2020 Photographer of the Year: Tips from the winners
Earlier this year, we asked some of our 2019 Photographer of the Year category winners to share their tips for a winning portfolio.
Anthony Lawrence, Overall winner, 2019 Photographer of the Year
First, really strive to be different. Your work must stand out to catch the eye of the judges, and your portfolio must be your best images.
At the very least, they must be cleverly cohesive and evoke emotion. The judges must be able to interpret the theme, the intent of your images and establish a positive connection when viewing them. Research previous winners, and if possible familiarise yourself with the portfolios of the judges that are photographers to get a sense of their own work.
Alice Marriette, 2019 People and Portrait Photographer of the Year
My main tip would be to really think about your submission as a whole and don’t just randomly pull together four of your best photos. You want your portfolio to tell a story, not just within each individual image, but across the images and you also want there to be consistency in how you shot and edited each image.
Don’t be afraid to be different – original images, when done well, are always going to stand out against the rest.
Ethan Mann, 2019 Wildlife and Animal Photographer of the Year
The portfolio layout of the Photographer of the Year competition allows photographers to explore and tell stories with more detail than single image competitions.
The competition gives photographers the opportunity to be critical of their work in selecting the set, though the action of selecting four images to tell a story is rewarding in and of itself.
Regarding the Animal and Nature category specifically, I think a winning entry is one that evokes emotion and connection in the viewer. Broadly, a set of images that explores an animal or nature with specific composition type, lighting method or style. Personally, I prefer a series not entirely shot from a single interaction, but one that explores animals or nature in beautiful light with creative compositions.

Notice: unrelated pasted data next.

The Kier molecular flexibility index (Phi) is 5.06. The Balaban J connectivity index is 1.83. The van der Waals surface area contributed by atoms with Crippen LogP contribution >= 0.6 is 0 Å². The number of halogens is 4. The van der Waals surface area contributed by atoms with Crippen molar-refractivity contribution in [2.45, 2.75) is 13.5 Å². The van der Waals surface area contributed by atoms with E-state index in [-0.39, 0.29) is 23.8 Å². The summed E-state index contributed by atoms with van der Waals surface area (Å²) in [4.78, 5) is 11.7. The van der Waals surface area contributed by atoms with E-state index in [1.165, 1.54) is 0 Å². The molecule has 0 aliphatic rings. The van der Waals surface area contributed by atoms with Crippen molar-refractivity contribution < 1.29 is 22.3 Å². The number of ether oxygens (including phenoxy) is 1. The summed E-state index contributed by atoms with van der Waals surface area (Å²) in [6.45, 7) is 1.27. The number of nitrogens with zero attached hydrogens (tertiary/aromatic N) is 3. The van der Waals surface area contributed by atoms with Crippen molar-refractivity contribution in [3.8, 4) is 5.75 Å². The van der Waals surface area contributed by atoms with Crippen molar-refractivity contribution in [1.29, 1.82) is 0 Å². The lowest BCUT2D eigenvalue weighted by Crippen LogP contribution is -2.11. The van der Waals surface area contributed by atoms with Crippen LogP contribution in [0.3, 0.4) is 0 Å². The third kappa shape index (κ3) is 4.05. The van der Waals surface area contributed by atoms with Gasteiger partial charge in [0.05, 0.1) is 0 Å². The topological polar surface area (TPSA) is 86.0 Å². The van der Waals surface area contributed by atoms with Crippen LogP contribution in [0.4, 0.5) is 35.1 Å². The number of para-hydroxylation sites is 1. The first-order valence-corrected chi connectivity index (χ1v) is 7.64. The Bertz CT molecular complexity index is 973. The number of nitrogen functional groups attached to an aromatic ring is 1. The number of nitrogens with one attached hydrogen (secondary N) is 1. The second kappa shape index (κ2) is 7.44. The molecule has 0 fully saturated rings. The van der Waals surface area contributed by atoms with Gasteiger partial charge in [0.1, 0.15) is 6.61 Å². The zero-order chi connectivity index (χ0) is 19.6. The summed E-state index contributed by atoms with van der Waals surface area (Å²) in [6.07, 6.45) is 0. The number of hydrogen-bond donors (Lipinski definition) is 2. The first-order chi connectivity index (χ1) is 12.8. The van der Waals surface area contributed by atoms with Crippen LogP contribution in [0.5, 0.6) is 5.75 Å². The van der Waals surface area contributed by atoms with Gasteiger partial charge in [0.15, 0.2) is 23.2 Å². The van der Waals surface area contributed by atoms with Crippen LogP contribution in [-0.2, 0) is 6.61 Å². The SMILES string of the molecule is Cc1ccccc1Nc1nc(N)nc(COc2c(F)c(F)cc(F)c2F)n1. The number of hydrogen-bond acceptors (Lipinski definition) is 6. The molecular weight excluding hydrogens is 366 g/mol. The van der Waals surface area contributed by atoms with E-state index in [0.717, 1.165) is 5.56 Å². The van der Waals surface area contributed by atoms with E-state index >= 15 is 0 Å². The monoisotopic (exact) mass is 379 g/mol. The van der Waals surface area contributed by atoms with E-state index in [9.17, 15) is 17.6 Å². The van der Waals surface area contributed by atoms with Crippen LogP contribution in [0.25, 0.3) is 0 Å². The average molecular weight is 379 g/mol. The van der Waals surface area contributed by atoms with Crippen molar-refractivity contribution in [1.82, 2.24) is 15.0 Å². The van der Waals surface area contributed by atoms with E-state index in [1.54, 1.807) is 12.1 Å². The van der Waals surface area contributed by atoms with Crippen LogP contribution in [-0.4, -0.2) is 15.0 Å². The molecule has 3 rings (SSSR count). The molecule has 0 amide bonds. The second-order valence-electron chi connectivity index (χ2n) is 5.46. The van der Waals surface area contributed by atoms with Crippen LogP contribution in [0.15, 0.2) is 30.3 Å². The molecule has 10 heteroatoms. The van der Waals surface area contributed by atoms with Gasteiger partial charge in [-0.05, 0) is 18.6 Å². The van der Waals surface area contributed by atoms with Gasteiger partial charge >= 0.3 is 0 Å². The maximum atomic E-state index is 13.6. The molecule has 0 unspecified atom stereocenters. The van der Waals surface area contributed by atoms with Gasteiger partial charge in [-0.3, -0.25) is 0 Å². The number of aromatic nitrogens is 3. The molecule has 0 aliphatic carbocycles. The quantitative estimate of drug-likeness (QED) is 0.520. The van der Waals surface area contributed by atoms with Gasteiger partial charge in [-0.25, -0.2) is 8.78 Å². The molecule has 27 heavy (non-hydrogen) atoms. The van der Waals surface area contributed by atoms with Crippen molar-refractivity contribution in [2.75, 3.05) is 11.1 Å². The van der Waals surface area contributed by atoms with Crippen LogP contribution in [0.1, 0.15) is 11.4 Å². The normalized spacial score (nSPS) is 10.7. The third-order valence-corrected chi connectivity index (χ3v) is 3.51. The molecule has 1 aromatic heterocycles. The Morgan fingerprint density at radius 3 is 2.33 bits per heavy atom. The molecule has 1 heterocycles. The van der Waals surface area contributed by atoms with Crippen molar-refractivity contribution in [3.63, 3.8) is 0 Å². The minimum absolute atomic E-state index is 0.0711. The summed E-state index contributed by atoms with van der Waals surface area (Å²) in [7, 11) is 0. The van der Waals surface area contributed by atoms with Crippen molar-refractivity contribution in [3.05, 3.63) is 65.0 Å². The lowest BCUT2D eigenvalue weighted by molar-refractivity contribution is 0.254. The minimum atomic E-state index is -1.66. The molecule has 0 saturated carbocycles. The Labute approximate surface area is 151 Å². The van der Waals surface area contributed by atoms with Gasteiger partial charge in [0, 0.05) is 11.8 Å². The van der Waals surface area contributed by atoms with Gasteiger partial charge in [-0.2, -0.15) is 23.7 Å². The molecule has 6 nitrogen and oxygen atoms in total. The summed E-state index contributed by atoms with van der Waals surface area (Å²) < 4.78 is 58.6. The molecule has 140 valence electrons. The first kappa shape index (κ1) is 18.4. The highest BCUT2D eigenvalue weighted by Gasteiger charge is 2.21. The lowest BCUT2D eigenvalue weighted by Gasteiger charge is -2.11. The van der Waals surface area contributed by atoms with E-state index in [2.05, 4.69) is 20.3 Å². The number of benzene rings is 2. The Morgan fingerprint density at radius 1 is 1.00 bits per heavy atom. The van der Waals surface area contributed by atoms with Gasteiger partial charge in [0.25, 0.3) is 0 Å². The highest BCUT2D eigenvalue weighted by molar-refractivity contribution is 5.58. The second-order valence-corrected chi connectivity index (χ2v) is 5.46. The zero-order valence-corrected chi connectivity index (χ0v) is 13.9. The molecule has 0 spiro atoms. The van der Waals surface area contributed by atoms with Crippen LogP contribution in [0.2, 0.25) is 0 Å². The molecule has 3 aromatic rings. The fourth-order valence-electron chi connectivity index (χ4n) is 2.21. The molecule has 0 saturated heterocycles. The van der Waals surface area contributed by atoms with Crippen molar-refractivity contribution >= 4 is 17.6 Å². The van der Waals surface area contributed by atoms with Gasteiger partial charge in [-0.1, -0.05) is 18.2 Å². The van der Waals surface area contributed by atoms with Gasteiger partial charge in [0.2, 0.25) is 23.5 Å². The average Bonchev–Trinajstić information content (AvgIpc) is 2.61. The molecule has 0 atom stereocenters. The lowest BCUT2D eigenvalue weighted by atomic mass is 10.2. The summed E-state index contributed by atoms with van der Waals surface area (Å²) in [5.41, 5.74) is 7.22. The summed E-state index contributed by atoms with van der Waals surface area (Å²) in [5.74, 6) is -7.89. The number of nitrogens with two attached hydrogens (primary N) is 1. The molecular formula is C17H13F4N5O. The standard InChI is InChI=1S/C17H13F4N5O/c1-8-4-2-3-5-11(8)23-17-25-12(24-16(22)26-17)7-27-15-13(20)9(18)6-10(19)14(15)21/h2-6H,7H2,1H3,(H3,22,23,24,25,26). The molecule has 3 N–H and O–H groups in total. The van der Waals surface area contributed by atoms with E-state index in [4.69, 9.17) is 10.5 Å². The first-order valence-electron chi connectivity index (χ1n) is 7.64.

A winning entry does not need exotic species or locations. A portfolio shot close to home can be a breath of fresh air.
Luke Fazekas, 2019 Travel Photographer of the Year
Clear the clutter, consider what is within the frame before you shoot.
Spend time on the streets. You will start to notice authentic photo opportunities as well as anticipate what might happen next i.e. the perfect shot!
Seek feedback from others. Sometimes the photos you disregard might actually appeal to a wider audience.
If submitting a series or portfolio, make sure each image fits within the theme you are depicting and keep everything in the same orientation and aspect ratio.
Allen Koppe, 2019 Black and White Photographer of the Year
The difficulty is creating imagery that fits the criteria of the competition and then, importantly that attracts the judge’s attention.
Firstly, always read and understand the specific requirements of each competition. If the competition requires a portfolio then it is important that your entries reflect a cohesive series of pictures.
Consistency is the key, so don’t mix colour with black and white, try and keep your aspect ratio the same and most importantly maintain a consistent theme within your imagery. When taking your pictures keep in mind that the image you are taking may be viewed by a panel of judges!
Take your time, look into the scene and find a subject of interest. Think about it, should I lower the camera angle and get more sky, or move a touch to the left, should I come back in the morning when the light will be at a better angle?
There’s so much to consider, but by spending a little more time and taking these considerations into account your pictures will improve and give you a better chance of standing out from the crowd and attract the judges attention.